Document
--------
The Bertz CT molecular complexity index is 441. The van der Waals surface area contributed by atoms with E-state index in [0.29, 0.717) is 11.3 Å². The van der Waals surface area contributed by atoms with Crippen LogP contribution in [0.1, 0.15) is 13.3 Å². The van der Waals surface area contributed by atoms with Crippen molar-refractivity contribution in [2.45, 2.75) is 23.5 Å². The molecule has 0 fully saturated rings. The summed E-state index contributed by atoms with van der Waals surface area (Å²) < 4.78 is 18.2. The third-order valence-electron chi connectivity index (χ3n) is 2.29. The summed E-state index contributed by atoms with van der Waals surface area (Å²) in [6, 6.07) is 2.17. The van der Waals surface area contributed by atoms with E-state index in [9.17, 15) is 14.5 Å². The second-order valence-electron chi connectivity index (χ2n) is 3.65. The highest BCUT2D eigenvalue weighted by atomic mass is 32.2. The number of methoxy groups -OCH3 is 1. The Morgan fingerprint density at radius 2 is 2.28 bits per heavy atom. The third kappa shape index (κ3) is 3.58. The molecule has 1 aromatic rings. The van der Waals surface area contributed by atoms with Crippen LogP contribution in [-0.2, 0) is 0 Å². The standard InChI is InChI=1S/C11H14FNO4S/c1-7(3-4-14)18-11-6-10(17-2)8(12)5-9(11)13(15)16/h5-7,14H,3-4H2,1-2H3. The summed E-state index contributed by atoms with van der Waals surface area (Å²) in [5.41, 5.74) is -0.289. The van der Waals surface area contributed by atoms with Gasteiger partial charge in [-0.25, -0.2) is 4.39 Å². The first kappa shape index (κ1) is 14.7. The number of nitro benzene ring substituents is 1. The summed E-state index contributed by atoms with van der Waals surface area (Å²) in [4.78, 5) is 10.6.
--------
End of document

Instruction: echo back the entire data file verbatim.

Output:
The Bertz CT molecular complexity index is 441. The van der Waals surface area contributed by atoms with E-state index in [0.29, 0.717) is 11.3 Å². The van der Waals surface area contributed by atoms with Crippen LogP contribution in [0.1, 0.15) is 13.3 Å². The van der Waals surface area contributed by atoms with Crippen molar-refractivity contribution in [2.45, 2.75) is 23.5 Å². The molecule has 0 fully saturated rings. The summed E-state index contributed by atoms with van der Waals surface area (Å²) < 4.78 is 18.2. The third-order valence-electron chi connectivity index (χ3n) is 2.29. The summed E-state index contributed by atoms with van der Waals surface area (Å²) in [6, 6.07) is 2.17. The van der Waals surface area contributed by atoms with E-state index in [9.17, 15) is 14.5 Å². The second-order valence-electron chi connectivity index (χ2n) is 3.65. The highest BCUT2D eigenvalue weighted by atomic mass is 32.2. The number of methoxy groups -OCH3 is 1. The Morgan fingerprint density at radius 2 is 2.28 bits per heavy atom. The third kappa shape index (κ3) is 3.58. The molecule has 1 aromatic rings. The van der Waals surface area contributed by atoms with Crippen LogP contribution in [-0.2, 0) is 0 Å². The standard InChI is InChI=1S/C11H14FNO4S/c1-7(3-4-14)18-11-6-10(17-2)8(12)5-9(11)13(15)16/h5-7,14H,3-4H2,1-2H3. The summed E-state index contributed by atoms with van der Waals surface area (Å²) in [5.41, 5.74) is -0.289. The van der Waals surface area contributed by atoms with Gasteiger partial charge in [-0.25, -0.2) is 4.39 Å². The first kappa shape index (κ1) is 14.7. The number of nitro benzene ring substituents is 1. The summed E-state index contributed by atoms with van der Waals surface area (Å²) in [4.78, 5) is 10.6.